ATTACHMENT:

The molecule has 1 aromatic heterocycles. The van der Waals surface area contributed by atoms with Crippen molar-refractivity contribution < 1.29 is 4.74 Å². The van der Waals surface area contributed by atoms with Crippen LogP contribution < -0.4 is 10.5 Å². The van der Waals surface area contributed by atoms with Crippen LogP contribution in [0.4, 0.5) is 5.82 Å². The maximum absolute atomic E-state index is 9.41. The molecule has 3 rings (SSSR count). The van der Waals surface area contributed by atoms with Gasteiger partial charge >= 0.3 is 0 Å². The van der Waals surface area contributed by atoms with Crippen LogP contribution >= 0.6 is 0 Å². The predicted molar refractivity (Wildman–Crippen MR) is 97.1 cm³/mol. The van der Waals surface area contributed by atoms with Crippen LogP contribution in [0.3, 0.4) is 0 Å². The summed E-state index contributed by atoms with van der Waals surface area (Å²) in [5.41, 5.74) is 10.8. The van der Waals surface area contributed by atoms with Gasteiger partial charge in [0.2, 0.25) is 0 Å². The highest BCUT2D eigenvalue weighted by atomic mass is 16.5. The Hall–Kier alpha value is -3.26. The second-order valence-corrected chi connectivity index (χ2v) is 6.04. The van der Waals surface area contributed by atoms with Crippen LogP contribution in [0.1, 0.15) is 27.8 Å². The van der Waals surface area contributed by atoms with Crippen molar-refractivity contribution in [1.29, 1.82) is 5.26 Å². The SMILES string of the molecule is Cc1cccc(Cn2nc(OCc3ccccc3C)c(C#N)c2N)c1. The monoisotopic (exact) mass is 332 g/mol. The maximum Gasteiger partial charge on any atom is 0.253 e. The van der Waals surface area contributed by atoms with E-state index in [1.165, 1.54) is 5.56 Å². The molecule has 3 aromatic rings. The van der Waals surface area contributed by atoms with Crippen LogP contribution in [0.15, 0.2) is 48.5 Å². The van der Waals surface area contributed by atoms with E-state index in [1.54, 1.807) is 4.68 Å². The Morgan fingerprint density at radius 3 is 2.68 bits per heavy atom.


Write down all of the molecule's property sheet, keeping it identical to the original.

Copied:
The molecule has 1 aromatic heterocycles. The van der Waals surface area contributed by atoms with Crippen molar-refractivity contribution < 1.29 is 4.74 Å². The van der Waals surface area contributed by atoms with Crippen LogP contribution < -0.4 is 10.5 Å². The van der Waals surface area contributed by atoms with Crippen LogP contribution in [0.4, 0.5) is 5.82 Å². The maximum absolute atomic E-state index is 9.41. The molecule has 3 rings (SSSR count). The van der Waals surface area contributed by atoms with Gasteiger partial charge >= 0.3 is 0 Å². The van der Waals surface area contributed by atoms with Crippen LogP contribution >= 0.6 is 0 Å². The predicted molar refractivity (Wildman–Crippen MR) is 97.1 cm³/mol. The van der Waals surface area contributed by atoms with Crippen LogP contribution in [0.3, 0.4) is 0 Å². The summed E-state index contributed by atoms with van der Waals surface area (Å²) in [5.41, 5.74) is 10.8. The van der Waals surface area contributed by atoms with Gasteiger partial charge in [0.2, 0.25) is 0 Å². The highest BCUT2D eigenvalue weighted by atomic mass is 16.5. The Hall–Kier alpha value is -3.26. The second-order valence-corrected chi connectivity index (χ2v) is 6.04. The van der Waals surface area contributed by atoms with Crippen LogP contribution in [0.1, 0.15) is 27.8 Å². The van der Waals surface area contributed by atoms with Crippen molar-refractivity contribution in [1.29, 1.82) is 5.26 Å². The SMILES string of the molecule is Cc1cccc(Cn2nc(OCc3ccccc3C)c(C#N)c2N)c1. The monoisotopic (exact) mass is 332 g/mol. The maximum Gasteiger partial charge on any atom is 0.253 e. The van der Waals surface area contributed by atoms with E-state index in [1.165, 1.54) is 5.56 Å². The molecule has 3 aromatic rings. The van der Waals surface area contributed by atoms with Crippen LogP contribution in [0.15, 0.2) is 48.5 Å². The van der Waals surface area contributed by atoms with E-state index in [1.54, 1.807) is 4.68 Å². The Morgan fingerprint density at radius 3 is 2.68 bits per heavy atom.